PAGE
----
Sync Firefox from the Command Line

 in

There are lots of solutions for syncing Firefox, and I must confess I haven't used any of them. As I've read the descriptions, I've always gotten the sense that they wouldn't do what I wanted, the way I wanted it, when I wanted it. Necessity being the mother of invention, I wrote my own shell script to do what I needed.

I have Firefox running on four Linux systems and one Windows system, and all of them have the same extensions installed. My sync is a simple rsync of the Firefox settings directory from another system. This copies bookmarks and passwords, and I have used it for quite some time without any ill effects:

#!/bin/bash

user_name=mitch

if [[ ! "$1" ]]; then
	echo "Usage: $0 FROM-HOST"
	exit 1
fi

# Check for cygwin.
if [[ -d /cygdrive/c ]]; then
	rpath=/home/$user_name/.mozilla/firefox/default.enr
	lpath="$(find /cygdrive/c/Documents\ and\ Settings/$user_name/Application\ Data/Mozilla/Firefox/Profiles/ -iname '*.default')"
else
	rpath=~/.mozilla
	lpath=~/.mozilla
fi

rsync -av --delete --exclude=Cache --exclude=lock "$1":"$rpath/" "$lpath"

If you have Cygwin installed, the script will work from Windows systems also. Its usage is simple: first shut down Firefox, then invoke the script and give it a hostname or IP address to sync from:

$ syncff my-other-system

Obviously, you will need to modify the script to make sure that the paths it uses are valid for your installation.

One shortcoming is that this script will not work with a Cygwin system as the other system. That should be possible, but the script will need modifications and testing to accomplish it. When syncing Linux systems, I sync the entire .mozilla directory, which should probably work even if you use Seamonkey or have the Eclipse browser component installed, but test it to be sure, and shut them down before syncing also.

You may notice the rsync command excludes not only the Cache directory but a file named lock. If you don't exclude the lock file, Firefox will think that another instance is already running when it starts up.

______________________

Mitch Frazier is an Associate Editor for Linux Journal.

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Check out the plugin for

Sam M.'s picture

Check out the plugin for firefox called foxmark. It will sync your bookmarks and optionally your login/password info up into the cloud where all your firefoxes can then push/pull from. It's completely secure. Check it out here: http://www.foxmarks.com/

Firefox sync

desQEDo's picture

Thanks for the confirmation Sam M.
See my 10 cents of the 8th and subsequent responses.

Excludes, rsync+Cygwin

RichS's picture

You should also exclude ".parentlock".

To have the Cygwin system as the remote system, you need to have rsync running as a daemon -- read the man page, but it's basically "rsync --daemon". (Linux boxes have xinetd to fire up insecure daemons when they're needed.)

It would be trivial to add a backup to this, and that's where version control comes in. For automation, RCS is sufficient. Of course, you'd need a restore script too.

To whoever "desQEDo" thinks he is, this is significant, because it's straightforward and it's scriptable. You can't run a UI application from cron. However, you can add a UI to a script. Sheesh.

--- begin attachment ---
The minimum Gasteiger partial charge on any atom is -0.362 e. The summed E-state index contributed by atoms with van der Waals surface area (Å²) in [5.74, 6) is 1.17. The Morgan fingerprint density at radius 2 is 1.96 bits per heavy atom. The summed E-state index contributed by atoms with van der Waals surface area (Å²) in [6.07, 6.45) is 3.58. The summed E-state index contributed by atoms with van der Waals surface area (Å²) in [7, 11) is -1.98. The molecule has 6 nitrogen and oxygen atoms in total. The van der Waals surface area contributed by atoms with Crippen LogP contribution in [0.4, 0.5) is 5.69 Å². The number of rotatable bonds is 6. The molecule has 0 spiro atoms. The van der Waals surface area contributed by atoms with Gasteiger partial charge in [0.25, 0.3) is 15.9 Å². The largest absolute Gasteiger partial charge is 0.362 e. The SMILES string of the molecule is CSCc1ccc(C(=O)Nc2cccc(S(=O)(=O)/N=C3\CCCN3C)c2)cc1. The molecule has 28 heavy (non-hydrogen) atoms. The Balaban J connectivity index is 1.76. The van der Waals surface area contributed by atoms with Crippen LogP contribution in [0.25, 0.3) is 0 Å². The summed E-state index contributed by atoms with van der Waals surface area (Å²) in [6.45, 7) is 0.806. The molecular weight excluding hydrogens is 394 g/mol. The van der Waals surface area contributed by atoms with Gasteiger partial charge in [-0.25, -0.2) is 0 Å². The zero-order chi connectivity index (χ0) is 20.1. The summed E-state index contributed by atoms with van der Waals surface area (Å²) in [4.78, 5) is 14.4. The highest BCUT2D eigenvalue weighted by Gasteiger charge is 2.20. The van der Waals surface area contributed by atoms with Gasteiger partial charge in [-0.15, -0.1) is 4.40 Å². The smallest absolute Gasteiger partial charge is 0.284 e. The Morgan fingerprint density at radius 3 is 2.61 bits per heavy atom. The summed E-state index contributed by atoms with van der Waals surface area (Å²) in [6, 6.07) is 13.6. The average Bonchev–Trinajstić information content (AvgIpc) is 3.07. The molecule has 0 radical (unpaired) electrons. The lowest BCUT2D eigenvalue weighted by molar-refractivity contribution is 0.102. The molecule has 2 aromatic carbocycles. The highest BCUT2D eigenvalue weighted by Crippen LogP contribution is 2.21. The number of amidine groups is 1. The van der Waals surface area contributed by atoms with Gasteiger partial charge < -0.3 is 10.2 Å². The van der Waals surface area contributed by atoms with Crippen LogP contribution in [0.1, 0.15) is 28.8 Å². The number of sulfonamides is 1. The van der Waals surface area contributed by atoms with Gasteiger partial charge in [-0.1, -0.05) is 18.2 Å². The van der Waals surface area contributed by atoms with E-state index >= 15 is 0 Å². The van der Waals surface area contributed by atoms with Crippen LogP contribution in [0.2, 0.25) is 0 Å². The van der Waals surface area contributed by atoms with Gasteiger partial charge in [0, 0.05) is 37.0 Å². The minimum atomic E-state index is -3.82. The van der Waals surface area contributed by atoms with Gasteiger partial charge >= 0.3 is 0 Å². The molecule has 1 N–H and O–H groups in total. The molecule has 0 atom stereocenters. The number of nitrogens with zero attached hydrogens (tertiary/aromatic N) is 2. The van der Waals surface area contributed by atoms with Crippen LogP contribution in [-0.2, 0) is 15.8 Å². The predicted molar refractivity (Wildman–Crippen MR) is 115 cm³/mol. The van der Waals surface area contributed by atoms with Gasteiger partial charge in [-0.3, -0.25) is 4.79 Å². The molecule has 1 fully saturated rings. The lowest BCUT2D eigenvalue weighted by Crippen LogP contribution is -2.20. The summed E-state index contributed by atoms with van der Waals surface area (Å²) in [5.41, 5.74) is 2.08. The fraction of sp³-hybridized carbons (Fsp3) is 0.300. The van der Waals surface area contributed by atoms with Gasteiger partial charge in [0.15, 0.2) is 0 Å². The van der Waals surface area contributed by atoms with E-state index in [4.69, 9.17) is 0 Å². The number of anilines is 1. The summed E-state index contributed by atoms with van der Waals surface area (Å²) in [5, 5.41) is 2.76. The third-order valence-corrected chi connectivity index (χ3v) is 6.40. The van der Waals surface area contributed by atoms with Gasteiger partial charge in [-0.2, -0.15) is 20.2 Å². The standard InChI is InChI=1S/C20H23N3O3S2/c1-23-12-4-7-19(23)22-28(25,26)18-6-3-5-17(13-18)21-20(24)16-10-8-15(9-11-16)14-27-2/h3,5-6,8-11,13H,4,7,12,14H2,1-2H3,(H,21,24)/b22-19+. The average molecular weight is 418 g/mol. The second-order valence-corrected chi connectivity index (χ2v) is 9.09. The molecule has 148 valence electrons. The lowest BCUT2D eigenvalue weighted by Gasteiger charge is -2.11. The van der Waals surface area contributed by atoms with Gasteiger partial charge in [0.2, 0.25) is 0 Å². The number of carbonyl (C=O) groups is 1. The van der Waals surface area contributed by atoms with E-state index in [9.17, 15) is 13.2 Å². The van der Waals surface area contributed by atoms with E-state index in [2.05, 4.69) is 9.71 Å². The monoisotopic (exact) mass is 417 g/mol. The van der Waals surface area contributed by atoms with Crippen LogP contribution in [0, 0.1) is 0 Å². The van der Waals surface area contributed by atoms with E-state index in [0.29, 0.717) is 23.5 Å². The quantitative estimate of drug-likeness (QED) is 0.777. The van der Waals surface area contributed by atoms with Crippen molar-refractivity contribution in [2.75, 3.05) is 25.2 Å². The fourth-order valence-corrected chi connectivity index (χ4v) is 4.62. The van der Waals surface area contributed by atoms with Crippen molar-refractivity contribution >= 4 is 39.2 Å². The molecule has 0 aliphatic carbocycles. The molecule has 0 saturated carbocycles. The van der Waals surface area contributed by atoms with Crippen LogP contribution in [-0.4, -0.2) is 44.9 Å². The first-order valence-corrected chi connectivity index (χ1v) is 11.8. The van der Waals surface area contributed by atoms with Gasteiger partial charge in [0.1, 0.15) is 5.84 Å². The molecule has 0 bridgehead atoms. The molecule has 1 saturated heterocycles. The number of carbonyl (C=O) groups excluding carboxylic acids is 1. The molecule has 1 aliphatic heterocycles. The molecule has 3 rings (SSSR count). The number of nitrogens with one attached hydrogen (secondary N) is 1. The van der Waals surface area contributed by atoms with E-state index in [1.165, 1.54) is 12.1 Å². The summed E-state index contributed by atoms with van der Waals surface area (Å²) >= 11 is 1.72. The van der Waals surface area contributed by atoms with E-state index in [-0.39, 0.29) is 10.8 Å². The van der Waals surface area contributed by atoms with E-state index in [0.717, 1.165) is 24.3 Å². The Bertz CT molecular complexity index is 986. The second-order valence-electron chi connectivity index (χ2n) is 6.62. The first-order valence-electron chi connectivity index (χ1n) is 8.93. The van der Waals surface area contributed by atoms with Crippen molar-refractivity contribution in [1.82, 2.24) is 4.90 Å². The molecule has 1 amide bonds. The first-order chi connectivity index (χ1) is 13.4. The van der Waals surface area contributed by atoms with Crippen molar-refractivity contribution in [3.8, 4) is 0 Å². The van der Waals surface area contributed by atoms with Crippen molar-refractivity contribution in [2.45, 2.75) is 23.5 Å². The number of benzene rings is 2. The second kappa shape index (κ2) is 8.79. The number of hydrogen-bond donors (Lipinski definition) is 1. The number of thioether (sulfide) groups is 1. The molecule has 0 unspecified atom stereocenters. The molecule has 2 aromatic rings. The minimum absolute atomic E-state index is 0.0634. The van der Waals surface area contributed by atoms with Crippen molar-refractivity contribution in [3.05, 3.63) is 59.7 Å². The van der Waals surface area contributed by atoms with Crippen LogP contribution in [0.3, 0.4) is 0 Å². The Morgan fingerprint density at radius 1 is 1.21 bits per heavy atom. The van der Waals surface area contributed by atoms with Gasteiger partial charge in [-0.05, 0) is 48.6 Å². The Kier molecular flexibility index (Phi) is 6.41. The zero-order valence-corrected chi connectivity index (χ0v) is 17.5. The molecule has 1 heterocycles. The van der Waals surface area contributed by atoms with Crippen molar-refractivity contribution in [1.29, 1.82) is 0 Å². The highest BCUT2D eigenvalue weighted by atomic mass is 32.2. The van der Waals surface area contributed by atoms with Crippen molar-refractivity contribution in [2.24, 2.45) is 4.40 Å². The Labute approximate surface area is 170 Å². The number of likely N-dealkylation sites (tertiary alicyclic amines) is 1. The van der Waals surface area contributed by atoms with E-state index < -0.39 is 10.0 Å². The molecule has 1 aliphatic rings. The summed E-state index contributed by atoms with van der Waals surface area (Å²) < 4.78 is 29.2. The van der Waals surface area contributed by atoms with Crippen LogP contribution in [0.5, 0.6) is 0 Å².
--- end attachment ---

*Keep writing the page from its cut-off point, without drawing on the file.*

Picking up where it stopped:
Firefox

desQEDo's picture

OK, side-stepping the indignant response, and hoping it triggered more than that because I'm always very grateful for good and usable solutions. Just thinking a little further: if the scripts are so very trivial and significant, then could they not be developed the few steps further to create a solution, including UI, to help promote and further the usefulness of the operating system as a whole to a wider audience?
I don't pretend to be a command-line expert, my point was simply that there are so many good ideas out there, and here, in such tech fora that don't see the light of day although they may well be more useful than current solutions. Perhaps this one needs just a little more to become useful to more than the cron-ies who, although in the minority, are the only ones able to contribute useful code and in so doing support Linux advancement.
I love this OS, use it as far as possible, promote it whenever I can and point to the number and usefulness of the applications and also the generally helpful response of the community when looking for solutions. Sorry to spoil your fun. Sheesh indeed!

sync firefox

desQEDo's picture

Come on Mitch/Linux Journal, what is the real how-to value here considering the caveats mentioned? Whereas the command line may be interesting the exercise seems a bit of a waste of time and space when cross-platform utilities like Foxmarks/Xmarks are available for exactly the purpose outlined here. I use it and it just works.
Let's stop jerking around about how good we are with terminal and use this expertise to make the Linux world more useful and productive for real work - but maybe I missed the point...
Disappointed, and a reason why I cancelled my subscription...

Firefox

Adse's picture

That's worth trying. So simple why didn't I think of that? ...
:)

sync firefox

Bhaskar Chowdhury's picture

Hey Mitch,

Wonderful approach to it. I like the way you did it.

Thanks
Bhaskar

Version control

Brian11's picture

I've recently started thinking you could do something like this with a version control system, like bzr or git. That might help get around some of the problems when using rsync.

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